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Our first stop was the Anne Frank House. This was my second time visiting (the first time was last December!). Mum was extremely disappointed that I went without her though as she had always wanted to experience it with me. I have been an avid fan and reader of Anne Frank’s Diary since I was 8 years old, so I was more than thrilled to have her with me for this trip. Only a mother can put up with, and love, your incessant chatter and obsession on a topic that many Irish people couldn’t be ‘arsed’ with!

I had cleverly purchased tickets for a tour of the house so we got to skip the queue, which went all around the corner of the Westerkerk (the church that Anne referred to many times in her diary and only contact with the outside world!). We were early so we grabbed a coffee and a sandwich and sat outside watching the world go by. The gentleman in the shop asked us if we were queuing, and when we told him that we had tickets, he said that it was one of the busiest days he had ever seen and the queue was moving exceptionally slow today! When I visited last December, I waited about one hour to get inside and the queue wasn’t crazily long, so I can only imagine the time that many tourists had to wait last Friday!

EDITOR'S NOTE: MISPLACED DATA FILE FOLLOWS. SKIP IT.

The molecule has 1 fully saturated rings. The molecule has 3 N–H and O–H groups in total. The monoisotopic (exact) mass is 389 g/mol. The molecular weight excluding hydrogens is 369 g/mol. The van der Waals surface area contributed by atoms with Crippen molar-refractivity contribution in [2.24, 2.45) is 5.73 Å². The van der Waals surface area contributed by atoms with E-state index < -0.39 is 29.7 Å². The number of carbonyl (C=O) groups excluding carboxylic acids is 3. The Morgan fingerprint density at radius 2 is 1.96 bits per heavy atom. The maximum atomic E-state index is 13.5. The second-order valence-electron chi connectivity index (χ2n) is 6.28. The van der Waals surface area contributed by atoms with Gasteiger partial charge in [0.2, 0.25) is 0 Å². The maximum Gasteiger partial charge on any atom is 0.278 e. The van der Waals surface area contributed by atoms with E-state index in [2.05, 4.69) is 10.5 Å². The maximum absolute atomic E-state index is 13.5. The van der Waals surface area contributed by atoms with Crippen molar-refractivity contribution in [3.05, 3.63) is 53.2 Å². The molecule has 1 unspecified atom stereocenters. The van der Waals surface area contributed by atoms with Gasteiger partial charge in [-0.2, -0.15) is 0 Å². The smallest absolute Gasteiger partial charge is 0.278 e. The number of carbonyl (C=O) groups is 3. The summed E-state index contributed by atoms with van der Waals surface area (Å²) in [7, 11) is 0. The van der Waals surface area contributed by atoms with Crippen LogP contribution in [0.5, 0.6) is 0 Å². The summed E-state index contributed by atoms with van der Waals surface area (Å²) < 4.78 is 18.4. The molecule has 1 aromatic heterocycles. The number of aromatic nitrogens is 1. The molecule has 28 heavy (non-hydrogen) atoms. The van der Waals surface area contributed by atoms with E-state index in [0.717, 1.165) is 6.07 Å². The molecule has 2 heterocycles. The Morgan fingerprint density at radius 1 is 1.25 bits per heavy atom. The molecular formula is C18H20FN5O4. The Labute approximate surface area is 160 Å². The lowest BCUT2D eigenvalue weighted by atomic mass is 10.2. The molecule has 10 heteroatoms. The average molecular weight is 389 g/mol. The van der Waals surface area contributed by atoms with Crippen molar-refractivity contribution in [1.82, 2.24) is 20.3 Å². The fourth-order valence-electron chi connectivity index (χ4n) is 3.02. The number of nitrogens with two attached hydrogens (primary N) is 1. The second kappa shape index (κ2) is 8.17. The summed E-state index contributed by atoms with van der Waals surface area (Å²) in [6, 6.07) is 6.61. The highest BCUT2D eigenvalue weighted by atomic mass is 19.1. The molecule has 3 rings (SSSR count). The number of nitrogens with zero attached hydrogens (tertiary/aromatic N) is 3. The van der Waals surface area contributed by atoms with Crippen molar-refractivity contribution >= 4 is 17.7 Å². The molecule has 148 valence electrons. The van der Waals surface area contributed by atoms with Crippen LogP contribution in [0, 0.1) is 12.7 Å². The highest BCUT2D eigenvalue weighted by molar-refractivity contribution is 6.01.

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At 12noon we skipped the line of eager tourists and entered the museum through the VIP entrance. That’s what it was called. Unlike my first visit, this time our little group of VIPs were brought into a room and were given an hour long talk about the history of World War II and Anne Frank’s story. While I knew the majority of it, it was well worth it, especially for Mum who had never read the book before. It also put everything into perspective as there was a timeline on the wall portraying events that took place in the Secret Annexe while major historical events were occurring outside. As photography is not allowed in the museum, we couldn’t talk any pictures, but Mum took the above photo from our canal tour one day. The building on the right with the purple black out curtains is the building that Otto Frank’s business was housed. At the back of that building, was where the Frank family were hiding for just over 2 years.

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Two hours later, we emerged from the museum, absolutely ravenous and went to find somewhere to eat. In true Dutch fashion, we sat ourselves by a canal where we had a lovely lunch and coffee. The soup of the day was mustard!!! So naturally, Mum had to order it, and it was, in fact, mustard soup. Strange, but it worked!! After lunch we strolled down Kalverstraat which is the main shopping street in Amsterdam. It has EVERYTHING you could ever want on it. And the thing we wanted most were comfortable shoes. We hadn’t envisioned that we would be walking so much (silly really), so we popped into Sketchers where Mum get herself a snazzy pair of Go-Walks and I got Bobs, which are like Toms, but aren’t 😛 Needless to say, they were by far the best thing that we had purchased in ages and we wore them every day!!!